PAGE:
Investment snapshot: Active versus passive investing, part 1

investment snapshot
John P. Maguire of Rationalis Capital Management in Hinsdale | Submitted

We’ve started a new investment feature designed to give you some background on current market trends. Our fourth piece tackles the growing debate over investment strategy:

2013 was a terrific year for stocks as U.S. equity markets posted double-digit returns and the Standard & Poor’s 500 soared 32.4 percent, the largest increase since 1997.

But peer beneath the surface and it was not such a rosy year for large cap managers: 55.8 percent of them underperformed the S&P 500 Index that is the benchmark of their value. Boiling that down, for every nine large cap money managers—professionals who charge extra fees to outperform the market—five failed to measure up to the market.

Investors would have done better to plant their money in index funds. And 2013 was hardly an exception; if anything, the picture is even less flattering for large cap managers over longer periods of time. For the three-year period ending Dec. 31, 2013, four out of five large cap money managers underperformed their benchmark; if you expand the window two more years, the proportion who underperformed for that half-decade is still 73 percent .

In simple terms, active investment management is the art of individual stock picking and market timing. Passive management (often through index funds) refers to the buy-and-hold approach to investing. The debate over which is best for individual investors has been raging for over 40 years across all asset classes: large cap stocks, small cap stocks, value or growth, foreign or emerging markets.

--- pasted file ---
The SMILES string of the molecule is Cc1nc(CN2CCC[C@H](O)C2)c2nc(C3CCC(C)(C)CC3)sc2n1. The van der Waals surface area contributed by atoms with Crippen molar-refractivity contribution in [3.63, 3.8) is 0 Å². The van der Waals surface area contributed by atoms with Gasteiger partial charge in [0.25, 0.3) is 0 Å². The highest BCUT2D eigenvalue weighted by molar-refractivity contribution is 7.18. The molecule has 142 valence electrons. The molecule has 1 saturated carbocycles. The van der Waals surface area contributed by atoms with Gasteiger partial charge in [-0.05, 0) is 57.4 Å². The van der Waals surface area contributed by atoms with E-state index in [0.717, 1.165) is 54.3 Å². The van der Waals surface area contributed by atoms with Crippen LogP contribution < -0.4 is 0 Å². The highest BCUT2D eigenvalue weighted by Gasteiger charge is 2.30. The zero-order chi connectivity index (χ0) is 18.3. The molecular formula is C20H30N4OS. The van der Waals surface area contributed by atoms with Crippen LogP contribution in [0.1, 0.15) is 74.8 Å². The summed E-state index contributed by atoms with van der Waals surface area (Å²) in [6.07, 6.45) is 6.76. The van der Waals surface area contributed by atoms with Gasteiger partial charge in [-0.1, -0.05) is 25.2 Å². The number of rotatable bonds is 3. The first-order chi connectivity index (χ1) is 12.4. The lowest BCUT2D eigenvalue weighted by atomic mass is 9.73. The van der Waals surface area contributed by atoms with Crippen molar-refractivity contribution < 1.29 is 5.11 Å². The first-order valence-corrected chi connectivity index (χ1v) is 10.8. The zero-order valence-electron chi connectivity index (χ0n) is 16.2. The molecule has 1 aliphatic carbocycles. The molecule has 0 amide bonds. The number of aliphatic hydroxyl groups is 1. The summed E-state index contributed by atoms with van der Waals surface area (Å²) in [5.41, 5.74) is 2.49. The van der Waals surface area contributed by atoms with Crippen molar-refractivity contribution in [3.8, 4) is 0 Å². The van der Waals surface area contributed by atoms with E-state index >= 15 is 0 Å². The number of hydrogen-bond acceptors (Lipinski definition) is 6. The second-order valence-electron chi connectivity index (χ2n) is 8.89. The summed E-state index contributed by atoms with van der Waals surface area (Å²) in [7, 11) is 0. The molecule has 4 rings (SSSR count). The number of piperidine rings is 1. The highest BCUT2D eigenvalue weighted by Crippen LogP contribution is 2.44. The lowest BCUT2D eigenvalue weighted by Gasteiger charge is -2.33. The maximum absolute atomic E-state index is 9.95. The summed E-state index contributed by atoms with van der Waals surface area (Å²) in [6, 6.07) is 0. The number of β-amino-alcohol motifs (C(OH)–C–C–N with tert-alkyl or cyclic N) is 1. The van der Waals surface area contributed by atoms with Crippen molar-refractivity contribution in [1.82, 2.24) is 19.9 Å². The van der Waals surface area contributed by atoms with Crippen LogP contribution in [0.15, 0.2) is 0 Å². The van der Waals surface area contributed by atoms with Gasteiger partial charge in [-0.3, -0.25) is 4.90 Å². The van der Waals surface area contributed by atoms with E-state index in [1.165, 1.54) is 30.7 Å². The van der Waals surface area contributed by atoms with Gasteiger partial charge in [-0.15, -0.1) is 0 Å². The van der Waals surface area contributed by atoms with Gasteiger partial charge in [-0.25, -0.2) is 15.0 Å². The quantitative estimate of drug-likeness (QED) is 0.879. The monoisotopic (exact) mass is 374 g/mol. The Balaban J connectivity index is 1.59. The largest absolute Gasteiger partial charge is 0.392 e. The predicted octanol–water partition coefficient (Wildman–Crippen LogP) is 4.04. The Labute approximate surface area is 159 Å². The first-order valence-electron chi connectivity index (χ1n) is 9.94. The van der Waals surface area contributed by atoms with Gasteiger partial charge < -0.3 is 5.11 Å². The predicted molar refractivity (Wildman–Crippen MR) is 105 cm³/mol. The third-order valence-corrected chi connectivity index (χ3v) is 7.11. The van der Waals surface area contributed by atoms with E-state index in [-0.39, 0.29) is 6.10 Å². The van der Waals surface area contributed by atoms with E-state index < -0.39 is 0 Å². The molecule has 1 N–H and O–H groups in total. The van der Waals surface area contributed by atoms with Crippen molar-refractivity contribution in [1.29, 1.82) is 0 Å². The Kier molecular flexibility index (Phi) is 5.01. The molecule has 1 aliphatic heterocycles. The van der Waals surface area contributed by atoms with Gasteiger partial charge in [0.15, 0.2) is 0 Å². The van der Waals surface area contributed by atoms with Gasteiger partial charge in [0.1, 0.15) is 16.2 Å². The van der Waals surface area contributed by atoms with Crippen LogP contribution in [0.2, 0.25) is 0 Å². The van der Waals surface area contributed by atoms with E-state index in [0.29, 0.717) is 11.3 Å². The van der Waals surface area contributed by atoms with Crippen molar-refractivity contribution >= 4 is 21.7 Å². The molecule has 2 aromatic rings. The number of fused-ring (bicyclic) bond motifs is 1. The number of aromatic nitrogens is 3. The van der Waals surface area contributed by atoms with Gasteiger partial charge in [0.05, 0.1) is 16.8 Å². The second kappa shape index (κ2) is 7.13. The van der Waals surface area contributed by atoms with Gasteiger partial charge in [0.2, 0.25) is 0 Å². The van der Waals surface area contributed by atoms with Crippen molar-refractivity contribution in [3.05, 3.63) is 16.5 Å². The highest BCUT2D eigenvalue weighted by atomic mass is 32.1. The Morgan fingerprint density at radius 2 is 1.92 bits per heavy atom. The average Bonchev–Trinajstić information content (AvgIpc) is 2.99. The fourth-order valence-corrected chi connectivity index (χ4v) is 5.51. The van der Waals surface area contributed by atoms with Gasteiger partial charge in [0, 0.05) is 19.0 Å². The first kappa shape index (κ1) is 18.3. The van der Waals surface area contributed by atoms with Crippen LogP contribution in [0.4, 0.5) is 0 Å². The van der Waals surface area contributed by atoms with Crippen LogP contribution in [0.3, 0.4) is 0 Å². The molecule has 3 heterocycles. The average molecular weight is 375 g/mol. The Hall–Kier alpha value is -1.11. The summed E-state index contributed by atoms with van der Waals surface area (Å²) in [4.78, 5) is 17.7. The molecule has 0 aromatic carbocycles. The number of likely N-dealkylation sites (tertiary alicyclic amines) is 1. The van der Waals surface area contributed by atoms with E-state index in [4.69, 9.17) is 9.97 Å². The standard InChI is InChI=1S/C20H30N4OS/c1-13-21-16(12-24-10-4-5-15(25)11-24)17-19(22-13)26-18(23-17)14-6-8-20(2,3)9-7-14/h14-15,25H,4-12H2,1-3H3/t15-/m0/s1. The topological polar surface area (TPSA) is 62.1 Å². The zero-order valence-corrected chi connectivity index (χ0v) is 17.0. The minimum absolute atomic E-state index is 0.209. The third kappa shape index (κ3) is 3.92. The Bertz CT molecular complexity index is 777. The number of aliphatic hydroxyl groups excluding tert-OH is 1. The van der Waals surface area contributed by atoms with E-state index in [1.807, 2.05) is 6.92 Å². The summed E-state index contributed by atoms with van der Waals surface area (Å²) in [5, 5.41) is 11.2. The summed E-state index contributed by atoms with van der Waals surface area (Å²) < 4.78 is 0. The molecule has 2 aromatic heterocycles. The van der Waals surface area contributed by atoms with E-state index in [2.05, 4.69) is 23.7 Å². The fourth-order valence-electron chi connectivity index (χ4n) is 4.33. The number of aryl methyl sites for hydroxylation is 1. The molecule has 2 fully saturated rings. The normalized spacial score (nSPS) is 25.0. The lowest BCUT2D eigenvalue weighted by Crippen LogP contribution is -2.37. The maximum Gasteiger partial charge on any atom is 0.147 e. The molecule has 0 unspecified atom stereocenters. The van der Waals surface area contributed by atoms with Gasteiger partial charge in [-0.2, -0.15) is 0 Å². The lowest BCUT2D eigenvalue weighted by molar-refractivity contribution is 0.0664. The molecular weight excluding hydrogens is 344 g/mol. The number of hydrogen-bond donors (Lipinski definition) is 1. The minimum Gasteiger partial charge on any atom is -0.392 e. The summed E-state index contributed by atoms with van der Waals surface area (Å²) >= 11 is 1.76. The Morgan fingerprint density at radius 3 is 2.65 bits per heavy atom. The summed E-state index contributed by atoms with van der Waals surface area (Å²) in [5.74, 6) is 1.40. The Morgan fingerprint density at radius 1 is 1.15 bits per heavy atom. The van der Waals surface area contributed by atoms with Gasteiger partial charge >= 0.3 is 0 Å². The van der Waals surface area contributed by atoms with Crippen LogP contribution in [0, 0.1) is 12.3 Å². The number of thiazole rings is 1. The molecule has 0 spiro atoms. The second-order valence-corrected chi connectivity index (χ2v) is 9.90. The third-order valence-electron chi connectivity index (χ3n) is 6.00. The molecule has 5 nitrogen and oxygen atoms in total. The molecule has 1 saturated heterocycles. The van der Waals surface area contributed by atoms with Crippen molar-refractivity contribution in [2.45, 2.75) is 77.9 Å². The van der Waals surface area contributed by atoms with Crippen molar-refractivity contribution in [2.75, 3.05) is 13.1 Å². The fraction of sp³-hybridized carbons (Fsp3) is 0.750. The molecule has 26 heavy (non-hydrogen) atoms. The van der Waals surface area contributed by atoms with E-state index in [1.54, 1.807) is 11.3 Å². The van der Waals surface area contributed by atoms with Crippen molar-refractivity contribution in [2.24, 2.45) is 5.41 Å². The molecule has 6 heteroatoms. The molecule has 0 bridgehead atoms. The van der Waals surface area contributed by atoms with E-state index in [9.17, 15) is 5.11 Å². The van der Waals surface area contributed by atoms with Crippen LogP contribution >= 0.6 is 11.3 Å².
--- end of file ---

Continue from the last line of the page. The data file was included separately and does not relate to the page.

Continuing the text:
The debate began in earnest in 1973 when Burton Malkiel wrote “A Random Walk Down Wall Street.” He presented academic findings that revealed most mutual funds were not beating the market indices. Until then most investors felt that investment managers could outperform market indices by actively buying and selling based on fundamental research and/or quantitative methods.

Then, on Dec. 31, 1975, John Bogle, the founder of the Vanguard Group, started the first index fund for individual investors. At the time, his peers derided the fund, which Bogle simply named the “First Index Investment Trust,” as “Bogle’s folly.” Detractors insisted that investors are never going to be satisfied with average returns.

Yet, by the end of 2011, index funds in the U.S. had grown to nearly $1.1 trillion, or 24 percent of the total mutual fund market.

On top of that, academic studies have overwhelmingly supported Malkiel’s point: passive investment management outperforms active management, especially in the large cap arena.

Why then do investors still choose active money managers?

The easiest answer, according to 25 years of research in behavioral finance, is that individuals are less than perfectly objective and rational. They understand that most investment managers underperform but they rationalize that they will find the exception. Why do people gamble? Because they think they can win.

When choosing between active or passive investment strategies, is there an easy answer for investors? We will address that question in the next column. 

DISCLAIMER: The information contained in this article is not a solicitation to sell securities or investment advisory services where such an offer would not be legal. Information included in this statement regarding market or other financial information is obtained from sources believed to be reliable. Past performance is never a guarantee of future performance.

John Maguire has been an Investment Advisor for more than 30 years. He is a Managing Partner of Hinsdale-based Rationalis Capital Management, LLC, online at www.rationaliscapital.com. He can be reached at john@rationaliscapital.com.

This content was submitted by a member of the community. We’d like to hear from you, too! To share stories, photos, video or events for our calendar, please email Community News Manager Michael Cronin at michael@aggrego.com or use the online submission tool.
Tags:

0 Comments

Modal